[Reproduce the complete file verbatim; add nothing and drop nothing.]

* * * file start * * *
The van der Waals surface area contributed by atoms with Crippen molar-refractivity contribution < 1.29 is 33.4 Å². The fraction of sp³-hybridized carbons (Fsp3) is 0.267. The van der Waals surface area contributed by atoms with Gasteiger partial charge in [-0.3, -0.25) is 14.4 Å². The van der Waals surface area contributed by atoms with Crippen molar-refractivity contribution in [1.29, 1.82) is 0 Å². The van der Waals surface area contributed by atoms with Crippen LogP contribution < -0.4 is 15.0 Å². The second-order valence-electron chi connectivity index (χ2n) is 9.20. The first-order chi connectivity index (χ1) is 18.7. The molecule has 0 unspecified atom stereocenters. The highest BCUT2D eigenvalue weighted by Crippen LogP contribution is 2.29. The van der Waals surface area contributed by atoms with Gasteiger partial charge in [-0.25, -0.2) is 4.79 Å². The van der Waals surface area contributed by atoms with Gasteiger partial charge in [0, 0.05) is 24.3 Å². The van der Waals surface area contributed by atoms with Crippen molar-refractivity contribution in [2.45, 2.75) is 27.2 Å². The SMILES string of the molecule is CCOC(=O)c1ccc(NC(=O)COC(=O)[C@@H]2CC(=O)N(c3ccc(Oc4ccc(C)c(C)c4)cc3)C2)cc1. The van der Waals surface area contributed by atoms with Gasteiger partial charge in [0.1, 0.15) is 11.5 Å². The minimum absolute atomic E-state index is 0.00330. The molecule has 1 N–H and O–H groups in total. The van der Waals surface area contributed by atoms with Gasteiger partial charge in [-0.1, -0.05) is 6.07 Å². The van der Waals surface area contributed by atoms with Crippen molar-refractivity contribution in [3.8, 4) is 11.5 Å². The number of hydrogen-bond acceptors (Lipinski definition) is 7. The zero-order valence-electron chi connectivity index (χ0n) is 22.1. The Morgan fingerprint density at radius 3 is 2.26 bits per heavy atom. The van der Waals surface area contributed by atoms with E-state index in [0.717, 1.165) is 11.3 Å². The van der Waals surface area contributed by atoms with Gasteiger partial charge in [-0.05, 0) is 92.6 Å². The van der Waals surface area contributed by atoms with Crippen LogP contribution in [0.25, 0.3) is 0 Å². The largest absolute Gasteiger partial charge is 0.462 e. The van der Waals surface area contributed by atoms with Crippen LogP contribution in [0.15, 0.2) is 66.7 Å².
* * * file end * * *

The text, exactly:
The van der Waals surface area contributed by atoms with Crippen molar-refractivity contribution < 1.29 is 33.4 Å². The fraction of sp³-hybridized carbons (Fsp3) is 0.267. The van der Waals surface area contributed by atoms with Gasteiger partial charge in [-0.3, -0.25) is 14.4 Å². The van der Waals surface area contributed by atoms with Crippen molar-refractivity contribution in [1.29, 1.82) is 0 Å². The van der Waals surface area contributed by atoms with Crippen LogP contribution < -0.4 is 15.0 Å². The second-order valence-electron chi connectivity index (χ2n) is 9.20. The first-order chi connectivity index (χ1) is 18.7. The molecule has 0 unspecified atom stereocenters. The highest BCUT2D eigenvalue weighted by Crippen LogP contribution is 2.29. The van der Waals surface area contributed by atoms with Gasteiger partial charge in [-0.25, -0.2) is 4.79 Å². The van der Waals surface area contributed by atoms with Gasteiger partial charge in [0, 0.05) is 24.3 Å². The van der Waals surface area contributed by atoms with Crippen molar-refractivity contribution in [2.45, 2.75) is 27.2 Å². The SMILES string of the molecule is CCOC(=O)c1ccc(NC(=O)COC(=O)[C@@H]2CC(=O)N(c3ccc(Oc4ccc(C)c(C)c4)cc3)C2)cc1. The van der Waals surface area contributed by atoms with Gasteiger partial charge in [0.1, 0.15) is 11.5 Å². The minimum absolute atomic E-state index is 0.00330. The molecule has 1 N–H and O–H groups in total. The van der Waals surface area contributed by atoms with Gasteiger partial charge in [-0.1, -0.05) is 6.07 Å². The van der Waals surface area contributed by atoms with Crippen molar-refractivity contribution in [3.8, 4) is 11.5 Å². The number of hydrogen-bond acceptors (Lipinski definition) is 7. The zero-order valence-electron chi connectivity index (χ0n) is 22.1. The Morgan fingerprint density at radius 3 is 2.26 bits per heavy atom. The van der Waals surface area contributed by atoms with E-state index in [0.717, 1.165) is 11.3 Å². The van der Waals surface area contributed by atoms with Gasteiger partial charge in [-0.05, 0) is 92.6 Å². The van der Waals surface area contributed by atoms with Crippen LogP contribution in [0.25, 0.3) is 0 Å². The largest absolute Gasteiger partial charge is 0.462 e. The van der Waals surface area contributed by atoms with Crippen LogP contribution in [0.15, 0.2) is 66.7 Å².